The most important metabolic crossroads include glucose 6-phosphate, pyruvate, and acetyl CoA.

Glucose 6-phosphate results from the phosphorylation of intercellular glucose. One of the following then occurs: glycogen synthesis, glycolysis, or formation of ribose 5-phosphate for the pentose phosphate pathway. The liver and kidneys possess glucose 6-phosphatase, which enables glucose to be released into the blood.

Pyruvate interconverts with lactic acid to shift metabolic burden from muscle to liver. Pyruvate may be transaminated to alanine. May be carboxylated to oxaloacetate then to phosphoenolpyruvate then to glucose 6-phosphate in gluconeogenesis. Pyruvate be oxidatively decarboxylated to acetyl CoA, which is irreversible, committing the pathway to the citric acid cycle or to the synthesis of lipids.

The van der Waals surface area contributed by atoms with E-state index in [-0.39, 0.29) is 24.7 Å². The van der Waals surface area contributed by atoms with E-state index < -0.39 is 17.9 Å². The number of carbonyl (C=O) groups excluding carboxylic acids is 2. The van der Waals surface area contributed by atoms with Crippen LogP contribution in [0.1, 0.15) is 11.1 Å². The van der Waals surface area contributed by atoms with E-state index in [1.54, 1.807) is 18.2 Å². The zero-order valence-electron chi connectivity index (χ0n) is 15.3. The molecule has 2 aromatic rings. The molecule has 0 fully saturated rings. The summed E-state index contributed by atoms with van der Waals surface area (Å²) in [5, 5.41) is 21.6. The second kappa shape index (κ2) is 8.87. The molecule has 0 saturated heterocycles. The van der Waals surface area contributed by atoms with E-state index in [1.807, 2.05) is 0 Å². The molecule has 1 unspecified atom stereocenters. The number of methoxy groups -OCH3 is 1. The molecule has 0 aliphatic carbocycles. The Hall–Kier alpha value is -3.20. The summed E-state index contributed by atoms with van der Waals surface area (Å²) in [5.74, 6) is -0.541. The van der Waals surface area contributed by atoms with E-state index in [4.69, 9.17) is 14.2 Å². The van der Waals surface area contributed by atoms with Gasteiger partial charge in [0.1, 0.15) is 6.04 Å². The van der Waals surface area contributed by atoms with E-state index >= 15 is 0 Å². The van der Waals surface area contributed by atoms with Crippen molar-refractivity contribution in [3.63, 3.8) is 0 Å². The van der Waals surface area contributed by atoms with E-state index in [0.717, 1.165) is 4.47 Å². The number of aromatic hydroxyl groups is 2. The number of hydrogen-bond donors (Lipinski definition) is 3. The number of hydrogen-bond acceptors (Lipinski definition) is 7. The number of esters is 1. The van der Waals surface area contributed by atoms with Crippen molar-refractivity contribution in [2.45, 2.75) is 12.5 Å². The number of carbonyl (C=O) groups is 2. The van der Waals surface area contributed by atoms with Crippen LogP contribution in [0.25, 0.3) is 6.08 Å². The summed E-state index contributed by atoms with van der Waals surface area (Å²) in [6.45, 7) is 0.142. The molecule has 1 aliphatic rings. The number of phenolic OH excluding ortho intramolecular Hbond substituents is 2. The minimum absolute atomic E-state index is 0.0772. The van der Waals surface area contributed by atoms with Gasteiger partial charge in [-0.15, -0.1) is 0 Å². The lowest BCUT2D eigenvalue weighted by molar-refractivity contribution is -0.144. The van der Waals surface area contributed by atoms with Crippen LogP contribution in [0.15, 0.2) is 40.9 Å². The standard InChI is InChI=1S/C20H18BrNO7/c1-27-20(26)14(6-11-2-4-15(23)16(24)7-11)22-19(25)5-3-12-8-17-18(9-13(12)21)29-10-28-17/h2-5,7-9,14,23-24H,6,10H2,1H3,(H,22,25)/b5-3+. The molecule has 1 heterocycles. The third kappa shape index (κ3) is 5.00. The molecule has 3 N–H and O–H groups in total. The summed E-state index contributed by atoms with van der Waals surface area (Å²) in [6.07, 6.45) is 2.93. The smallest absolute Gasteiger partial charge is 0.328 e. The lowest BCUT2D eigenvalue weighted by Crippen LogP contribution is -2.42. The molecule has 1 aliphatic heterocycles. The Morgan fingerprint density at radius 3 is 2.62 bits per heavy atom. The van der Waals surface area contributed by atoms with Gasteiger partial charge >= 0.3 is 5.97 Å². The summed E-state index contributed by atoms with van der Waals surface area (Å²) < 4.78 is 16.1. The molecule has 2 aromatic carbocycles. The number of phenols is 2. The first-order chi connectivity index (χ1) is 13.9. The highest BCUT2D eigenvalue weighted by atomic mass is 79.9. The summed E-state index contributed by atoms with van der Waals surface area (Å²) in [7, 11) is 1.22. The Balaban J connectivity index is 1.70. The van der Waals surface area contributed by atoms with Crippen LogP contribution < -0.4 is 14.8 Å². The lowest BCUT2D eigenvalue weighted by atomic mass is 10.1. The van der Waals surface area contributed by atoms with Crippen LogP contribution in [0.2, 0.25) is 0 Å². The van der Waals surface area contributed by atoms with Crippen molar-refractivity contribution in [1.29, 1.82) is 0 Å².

Acetyl CoA is formed by oxidative decarboxylation of pyruvate and the β-oxidation of fatty acids. Acetyl CoA is either completely oxidized in the citric acid cycle or taken up in the biosynthesis of cholesterol, ketone bodies (for transporting acyl units), or citrate for fatty acid synthesis.